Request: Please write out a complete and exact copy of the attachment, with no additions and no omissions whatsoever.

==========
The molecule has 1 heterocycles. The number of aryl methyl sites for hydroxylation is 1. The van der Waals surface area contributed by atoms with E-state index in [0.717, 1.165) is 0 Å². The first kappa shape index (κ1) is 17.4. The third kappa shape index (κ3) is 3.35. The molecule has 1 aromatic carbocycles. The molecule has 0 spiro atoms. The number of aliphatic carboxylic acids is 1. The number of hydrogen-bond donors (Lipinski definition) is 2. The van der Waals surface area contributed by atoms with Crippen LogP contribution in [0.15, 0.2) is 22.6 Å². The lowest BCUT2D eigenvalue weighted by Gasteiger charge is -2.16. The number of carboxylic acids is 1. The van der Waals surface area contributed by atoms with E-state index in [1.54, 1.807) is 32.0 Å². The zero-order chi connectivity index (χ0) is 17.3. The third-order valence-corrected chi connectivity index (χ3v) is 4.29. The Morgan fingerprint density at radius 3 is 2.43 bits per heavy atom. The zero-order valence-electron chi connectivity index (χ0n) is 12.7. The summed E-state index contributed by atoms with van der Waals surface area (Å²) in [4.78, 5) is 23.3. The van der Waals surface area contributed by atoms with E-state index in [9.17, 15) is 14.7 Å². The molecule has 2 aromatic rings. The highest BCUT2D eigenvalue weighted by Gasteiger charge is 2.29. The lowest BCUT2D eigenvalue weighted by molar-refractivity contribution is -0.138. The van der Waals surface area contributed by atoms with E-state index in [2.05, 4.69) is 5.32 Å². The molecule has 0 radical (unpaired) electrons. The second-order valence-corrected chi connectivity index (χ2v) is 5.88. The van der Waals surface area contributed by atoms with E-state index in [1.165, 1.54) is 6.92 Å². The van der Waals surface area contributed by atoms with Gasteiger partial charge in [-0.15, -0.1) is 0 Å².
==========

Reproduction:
The molecule has 1 heterocycles. The number of aryl methyl sites for hydroxylation is 1. The van der Waals surface area contributed by atoms with E-state index in [0.717, 1.165) is 0 Å². The first kappa shape index (κ1) is 17.4. The third kappa shape index (κ3) is 3.35. The molecule has 1 aromatic carbocycles. The molecule has 0 spiro atoms. The number of aliphatic carboxylic acids is 1. The number of hydrogen-bond donors (Lipinski definition) is 2. The van der Waals surface area contributed by atoms with Crippen LogP contribution in [0.15, 0.2) is 22.6 Å². The lowest BCUT2D eigenvalue weighted by Gasteiger charge is -2.16. The number of carboxylic acids is 1. The van der Waals surface area contributed by atoms with E-state index in [1.54, 1.807) is 32.0 Å². The zero-order chi connectivity index (χ0) is 17.3. The third-order valence-corrected chi connectivity index (χ3v) is 4.29. The Morgan fingerprint density at radius 3 is 2.43 bits per heavy atom. The zero-order valence-electron chi connectivity index (χ0n) is 12.7. The summed E-state index contributed by atoms with van der Waals surface area (Å²) in [4.78, 5) is 23.3. The van der Waals surface area contributed by atoms with E-state index in [9.17, 15) is 14.7 Å². The molecule has 2 aromatic rings. The highest BCUT2D eigenvalue weighted by Gasteiger charge is 2.29. The lowest BCUT2D eigenvalue weighted by molar-refractivity contribution is -0.138. The van der Waals surface area contributed by atoms with E-state index in [2.05, 4.69) is 5.32 Å². The molecule has 0 radical (unpaired) electrons. The second-order valence-corrected chi connectivity index (χ2v) is 5.88. The van der Waals surface area contributed by atoms with E-state index in [1.165, 1.54) is 6.92 Å². The van der Waals surface area contributed by atoms with Gasteiger partial charge in [-0.15, -0.1) is 0 Å².